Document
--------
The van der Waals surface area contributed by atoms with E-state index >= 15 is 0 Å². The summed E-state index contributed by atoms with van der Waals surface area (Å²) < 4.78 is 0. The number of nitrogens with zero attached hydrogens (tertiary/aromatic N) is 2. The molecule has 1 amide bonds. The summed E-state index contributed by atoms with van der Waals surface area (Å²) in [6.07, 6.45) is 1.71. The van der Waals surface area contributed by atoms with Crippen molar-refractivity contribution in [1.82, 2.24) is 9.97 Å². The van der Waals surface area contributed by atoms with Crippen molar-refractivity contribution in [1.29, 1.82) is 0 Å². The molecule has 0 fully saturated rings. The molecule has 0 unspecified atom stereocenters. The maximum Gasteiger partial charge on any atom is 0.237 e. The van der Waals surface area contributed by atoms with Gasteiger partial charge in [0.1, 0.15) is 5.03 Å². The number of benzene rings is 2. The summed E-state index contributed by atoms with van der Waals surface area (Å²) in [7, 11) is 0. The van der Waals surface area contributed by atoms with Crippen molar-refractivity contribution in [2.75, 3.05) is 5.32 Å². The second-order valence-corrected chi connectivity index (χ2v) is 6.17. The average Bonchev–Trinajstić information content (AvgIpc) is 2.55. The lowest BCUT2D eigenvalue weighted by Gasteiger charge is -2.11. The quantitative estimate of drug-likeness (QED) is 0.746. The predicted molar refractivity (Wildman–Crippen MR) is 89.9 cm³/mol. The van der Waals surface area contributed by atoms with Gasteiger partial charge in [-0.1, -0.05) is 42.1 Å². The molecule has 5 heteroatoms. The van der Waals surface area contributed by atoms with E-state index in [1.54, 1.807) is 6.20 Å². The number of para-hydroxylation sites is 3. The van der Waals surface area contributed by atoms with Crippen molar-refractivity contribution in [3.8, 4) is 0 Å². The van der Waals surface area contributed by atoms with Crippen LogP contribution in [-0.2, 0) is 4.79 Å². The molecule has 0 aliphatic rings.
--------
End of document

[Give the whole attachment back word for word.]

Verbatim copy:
The van der Waals surface area contributed by atoms with E-state index >= 15 is 0 Å². The summed E-state index contributed by atoms with van der Waals surface area (Å²) < 4.78 is 0. The number of nitrogens with zero attached hydrogens (tertiary/aromatic N) is 2. The molecule has 1 amide bonds. The summed E-state index contributed by atoms with van der Waals surface area (Å²) in [6.07, 6.45) is 1.71. The van der Waals surface area contributed by atoms with Crippen molar-refractivity contribution in [1.82, 2.24) is 9.97 Å². The van der Waals surface area contributed by atoms with Crippen molar-refractivity contribution in [1.29, 1.82) is 0 Å². The molecule has 0 fully saturated rings. The molecule has 0 unspecified atom stereocenters. The maximum Gasteiger partial charge on any atom is 0.237 e. The van der Waals surface area contributed by atoms with Gasteiger partial charge in [0.1, 0.15) is 5.03 Å². The number of benzene rings is 2. The summed E-state index contributed by atoms with van der Waals surface area (Å²) in [7, 11) is 0. The van der Waals surface area contributed by atoms with Crippen molar-refractivity contribution in [2.75, 3.05) is 5.32 Å². The second-order valence-corrected chi connectivity index (χ2v) is 6.17. The average Bonchev–Trinajstić information content (AvgIpc) is 2.55. The lowest BCUT2D eigenvalue weighted by Gasteiger charge is -2.11. The quantitative estimate of drug-likeness (QED) is 0.746. The predicted molar refractivity (Wildman–Crippen MR) is 89.9 cm³/mol. The van der Waals surface area contributed by atoms with Gasteiger partial charge in [-0.1, -0.05) is 42.1 Å². The molecule has 5 heteroatoms. The van der Waals surface area contributed by atoms with E-state index in [1.54, 1.807) is 6.20 Å². The number of para-hydroxylation sites is 3. The van der Waals surface area contributed by atoms with Crippen molar-refractivity contribution in [3.8, 4) is 0 Å². The van der Waals surface area contributed by atoms with Crippen LogP contribution in [-0.2, 0) is 4.79 Å². The molecule has 0 aliphatic rings.